- Character board with health dial
- Character standee
- 19 cards (including 1 Lantern card)
There’s a nice diversity of characters throughout the game, not only in the playable characters but also those that you’ll encounter over the course of the campaign, which I appreciated.
The back of each Seeker box has a short background story and some details about the character. I like that it tells you what type of player might like each character—do you want to be the tank and take damage for the team? Want to have ranged attacks from a distance? Although the six different characters have a lot of similarities to traditional RPG classes (rogue, bard, sorcerer), they’re also described with a keyword or phrase that helps exemplify their play style. For instance, Asha (pictured above) is a rogue but is also an “opportunist.”
The Loot box has a whole lot of cards in it. As the Kickstarter campaign boasted, there are enough cards in Kinfire Chronicles: Night’s Fall that if laid end to end it would be longer than a soccer field. Of course, that would make the game pretty hard to play so I don’t recommend it.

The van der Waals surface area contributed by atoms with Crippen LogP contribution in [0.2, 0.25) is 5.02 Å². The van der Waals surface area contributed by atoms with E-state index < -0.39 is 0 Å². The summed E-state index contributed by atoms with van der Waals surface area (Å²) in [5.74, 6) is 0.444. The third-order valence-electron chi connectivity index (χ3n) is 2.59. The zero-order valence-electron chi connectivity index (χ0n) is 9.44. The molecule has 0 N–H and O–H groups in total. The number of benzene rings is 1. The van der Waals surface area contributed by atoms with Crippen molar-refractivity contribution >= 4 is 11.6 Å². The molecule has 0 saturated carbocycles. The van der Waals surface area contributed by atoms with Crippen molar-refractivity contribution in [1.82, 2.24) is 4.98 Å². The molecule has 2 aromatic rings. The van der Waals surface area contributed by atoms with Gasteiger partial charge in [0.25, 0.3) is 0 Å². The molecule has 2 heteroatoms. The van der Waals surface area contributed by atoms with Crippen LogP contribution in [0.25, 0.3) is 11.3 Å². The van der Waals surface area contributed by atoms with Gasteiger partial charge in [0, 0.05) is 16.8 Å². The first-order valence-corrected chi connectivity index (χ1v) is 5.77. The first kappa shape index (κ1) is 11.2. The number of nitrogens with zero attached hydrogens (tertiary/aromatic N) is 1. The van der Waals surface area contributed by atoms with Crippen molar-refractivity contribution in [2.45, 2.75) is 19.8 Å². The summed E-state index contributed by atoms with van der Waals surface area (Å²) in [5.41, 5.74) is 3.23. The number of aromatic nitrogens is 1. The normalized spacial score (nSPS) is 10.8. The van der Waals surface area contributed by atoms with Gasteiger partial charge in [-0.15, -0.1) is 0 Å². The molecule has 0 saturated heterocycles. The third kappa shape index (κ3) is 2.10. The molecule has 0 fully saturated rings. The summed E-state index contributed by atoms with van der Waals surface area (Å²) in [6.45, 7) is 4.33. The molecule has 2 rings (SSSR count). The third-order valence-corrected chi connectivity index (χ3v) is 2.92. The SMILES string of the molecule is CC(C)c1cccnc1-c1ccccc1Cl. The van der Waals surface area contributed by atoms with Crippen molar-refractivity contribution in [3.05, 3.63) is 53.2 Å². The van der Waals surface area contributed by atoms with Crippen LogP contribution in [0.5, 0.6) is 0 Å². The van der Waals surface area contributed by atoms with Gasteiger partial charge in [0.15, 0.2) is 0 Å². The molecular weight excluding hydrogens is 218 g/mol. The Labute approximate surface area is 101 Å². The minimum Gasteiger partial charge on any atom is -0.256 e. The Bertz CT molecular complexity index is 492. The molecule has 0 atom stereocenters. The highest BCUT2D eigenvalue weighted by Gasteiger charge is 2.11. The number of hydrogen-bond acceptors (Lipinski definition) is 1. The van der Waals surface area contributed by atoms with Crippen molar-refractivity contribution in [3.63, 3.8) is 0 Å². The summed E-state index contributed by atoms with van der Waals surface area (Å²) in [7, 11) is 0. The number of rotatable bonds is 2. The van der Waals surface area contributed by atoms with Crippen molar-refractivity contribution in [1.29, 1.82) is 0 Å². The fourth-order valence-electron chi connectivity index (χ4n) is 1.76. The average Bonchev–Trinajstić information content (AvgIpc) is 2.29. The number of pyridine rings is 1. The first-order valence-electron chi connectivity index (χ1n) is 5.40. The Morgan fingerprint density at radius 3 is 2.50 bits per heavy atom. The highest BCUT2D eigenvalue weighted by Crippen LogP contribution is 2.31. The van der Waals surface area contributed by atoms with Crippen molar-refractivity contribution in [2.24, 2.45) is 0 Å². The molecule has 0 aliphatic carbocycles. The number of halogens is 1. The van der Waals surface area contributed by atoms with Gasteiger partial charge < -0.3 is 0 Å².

The Loot box includes a few packs of town cards, four upgrade packs, and several copper, gold, and silver treasure packs. (Note that I forgot to get a photo of the Loot box before we started to play, but all of the cards initially start wrapped in separate plastic packs so you only open a specific pack when instructed to do so.)
You’ll see a few more of the components below as I explain the gameplay, but there are a lot of cardboard standees and additional tokens, as well as lots of cards, stored in the various quest folios.
How to Play Kinfire Chronicles: Night’s Fall